I prepared it last night. Did it on a baking stone and it came out just fine. See for yourself.
It was a 15-incher, half & half. One side was pepperoni & onion, and the other ham & mushroom. Greek Kalamata Olives par tout — with the pits, which is the only way to go on a pizza. They shrivel just a bit and the tastiest part is the meat right up next to the pit. In order to get max flavor from both the onion and the mushroom, I ran them through a cheese grater. The canned sauces at the supermarket all had dammed high fructose corn syrup (HFCS). …The hell? So, I just got a small can of tomato sauce and added pizza spice (oregano, basil, garlic) and some additional garlic powder. Also, even though there's lots of cheese in the crust, I did put additional over the sauce in the standard pizza-making fashion.
I doubled the recipe, and like Debs, didn't spice the crust. For a 15" stone, I first spread some bacon drippings very thinly, then used a plastic spatula to spread the dough. The stone had an edge, so I was able to build it up around the side, rendering a pretty thin crust in the middle. The one downside is that it's not nearly as rigid as wheat dough. I think next time I'll try a thicker crust. I also intend to experiment with things like celery root and almond flour.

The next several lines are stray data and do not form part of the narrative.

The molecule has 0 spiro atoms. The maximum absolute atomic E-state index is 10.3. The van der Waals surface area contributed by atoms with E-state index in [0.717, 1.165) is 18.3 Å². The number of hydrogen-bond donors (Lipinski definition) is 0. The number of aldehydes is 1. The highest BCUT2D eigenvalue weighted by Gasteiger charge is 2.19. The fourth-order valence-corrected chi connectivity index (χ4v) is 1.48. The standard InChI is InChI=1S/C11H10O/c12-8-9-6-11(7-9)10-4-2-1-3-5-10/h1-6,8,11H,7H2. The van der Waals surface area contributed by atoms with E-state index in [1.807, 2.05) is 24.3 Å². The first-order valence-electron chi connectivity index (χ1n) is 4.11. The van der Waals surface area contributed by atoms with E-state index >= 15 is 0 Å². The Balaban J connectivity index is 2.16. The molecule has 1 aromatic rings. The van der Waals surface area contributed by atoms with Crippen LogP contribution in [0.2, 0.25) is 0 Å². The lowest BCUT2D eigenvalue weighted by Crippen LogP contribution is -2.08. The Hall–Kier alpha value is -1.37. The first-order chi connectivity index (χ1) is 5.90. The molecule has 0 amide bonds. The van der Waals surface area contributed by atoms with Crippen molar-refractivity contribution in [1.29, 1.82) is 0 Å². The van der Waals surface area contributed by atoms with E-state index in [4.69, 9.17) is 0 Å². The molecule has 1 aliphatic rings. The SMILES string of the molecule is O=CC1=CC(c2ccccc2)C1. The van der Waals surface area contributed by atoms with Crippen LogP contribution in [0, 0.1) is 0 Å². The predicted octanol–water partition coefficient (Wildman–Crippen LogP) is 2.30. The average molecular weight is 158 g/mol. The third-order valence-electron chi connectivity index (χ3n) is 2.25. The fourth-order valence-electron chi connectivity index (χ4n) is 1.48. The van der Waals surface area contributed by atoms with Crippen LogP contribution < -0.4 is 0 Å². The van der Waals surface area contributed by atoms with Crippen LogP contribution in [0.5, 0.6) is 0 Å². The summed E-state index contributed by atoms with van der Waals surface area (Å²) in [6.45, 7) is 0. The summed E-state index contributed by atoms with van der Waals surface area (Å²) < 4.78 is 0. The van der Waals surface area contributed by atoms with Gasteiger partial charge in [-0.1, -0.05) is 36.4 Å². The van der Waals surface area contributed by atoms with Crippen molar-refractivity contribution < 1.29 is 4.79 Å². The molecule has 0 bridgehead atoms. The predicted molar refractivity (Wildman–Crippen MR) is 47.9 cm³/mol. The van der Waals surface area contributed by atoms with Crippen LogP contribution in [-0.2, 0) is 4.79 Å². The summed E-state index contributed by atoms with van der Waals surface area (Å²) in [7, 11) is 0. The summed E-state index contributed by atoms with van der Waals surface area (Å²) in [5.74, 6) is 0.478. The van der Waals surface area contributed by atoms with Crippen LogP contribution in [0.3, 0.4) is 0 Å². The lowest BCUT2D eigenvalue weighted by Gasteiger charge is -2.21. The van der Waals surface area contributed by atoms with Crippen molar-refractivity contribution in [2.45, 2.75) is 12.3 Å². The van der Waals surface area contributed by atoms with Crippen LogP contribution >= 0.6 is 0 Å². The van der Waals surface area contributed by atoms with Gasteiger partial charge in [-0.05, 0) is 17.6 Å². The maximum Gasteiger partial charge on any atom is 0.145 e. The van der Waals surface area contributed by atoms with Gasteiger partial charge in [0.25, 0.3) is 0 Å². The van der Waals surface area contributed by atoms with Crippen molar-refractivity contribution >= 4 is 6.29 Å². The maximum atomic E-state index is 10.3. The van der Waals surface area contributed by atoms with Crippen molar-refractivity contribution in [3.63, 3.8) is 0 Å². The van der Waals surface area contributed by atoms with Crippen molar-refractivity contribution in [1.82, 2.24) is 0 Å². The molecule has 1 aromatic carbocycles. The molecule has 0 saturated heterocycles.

It was very filling. I had not eaten a thing since breakfast and I was stuffed midway through that second slice. Very filling and satisfying. All that said, and it's very good, it does lack the wonderful chewiness of standard pizza.
Final tip: get some of those red pepper seeds, and rather than sprinkle them on the pizza, add a load of them to a few tablespoons of olive oil, mix them around, and let 'em set for a while, as you're making the pizza. Then drizzle the olive oil all around.